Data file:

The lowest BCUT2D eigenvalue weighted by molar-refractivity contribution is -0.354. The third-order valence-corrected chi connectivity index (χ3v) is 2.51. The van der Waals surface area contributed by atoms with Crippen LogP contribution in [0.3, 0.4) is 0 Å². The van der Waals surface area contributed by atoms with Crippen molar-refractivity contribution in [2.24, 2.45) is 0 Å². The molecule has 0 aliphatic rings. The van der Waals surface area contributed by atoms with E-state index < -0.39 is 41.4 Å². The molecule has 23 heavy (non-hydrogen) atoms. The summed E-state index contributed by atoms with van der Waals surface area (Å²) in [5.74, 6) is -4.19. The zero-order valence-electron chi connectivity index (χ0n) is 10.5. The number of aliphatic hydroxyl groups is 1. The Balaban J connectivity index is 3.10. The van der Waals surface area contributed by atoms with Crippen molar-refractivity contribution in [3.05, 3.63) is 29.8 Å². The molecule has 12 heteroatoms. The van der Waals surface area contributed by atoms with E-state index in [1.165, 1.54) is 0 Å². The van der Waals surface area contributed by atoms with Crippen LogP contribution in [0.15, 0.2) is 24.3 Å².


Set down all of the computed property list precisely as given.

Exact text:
The lowest BCUT2D eigenvalue weighted by molar-refractivity contribution is -0.354. The third-order valence-corrected chi connectivity index (χ3v) is 2.51. The van der Waals surface area contributed by atoms with Crippen LogP contribution in [0.3, 0.4) is 0 Å². The van der Waals surface area contributed by atoms with Crippen molar-refractivity contribution in [2.24, 2.45) is 0 Å². The molecule has 0 aliphatic rings. The van der Waals surface area contributed by atoms with E-state index < -0.39 is 41.4 Å². The molecule has 23 heavy (non-hydrogen) atoms. The summed E-state index contributed by atoms with van der Waals surface area (Å²) in [5.74, 6) is -4.19. The zero-order valence-electron chi connectivity index (χ0n) is 10.5. The number of aliphatic hydroxyl groups is 1. The Balaban J connectivity index is 3.10. The van der Waals surface area contributed by atoms with Crippen molar-refractivity contribution in [3.05, 3.63) is 29.8 Å². The molecule has 12 heteroatoms. The van der Waals surface area contributed by atoms with E-state index in [1.165, 1.54) is 0 Å². The van der Waals surface area contributed by atoms with Crippen LogP contribution in [0.15, 0.2) is 24.3 Å².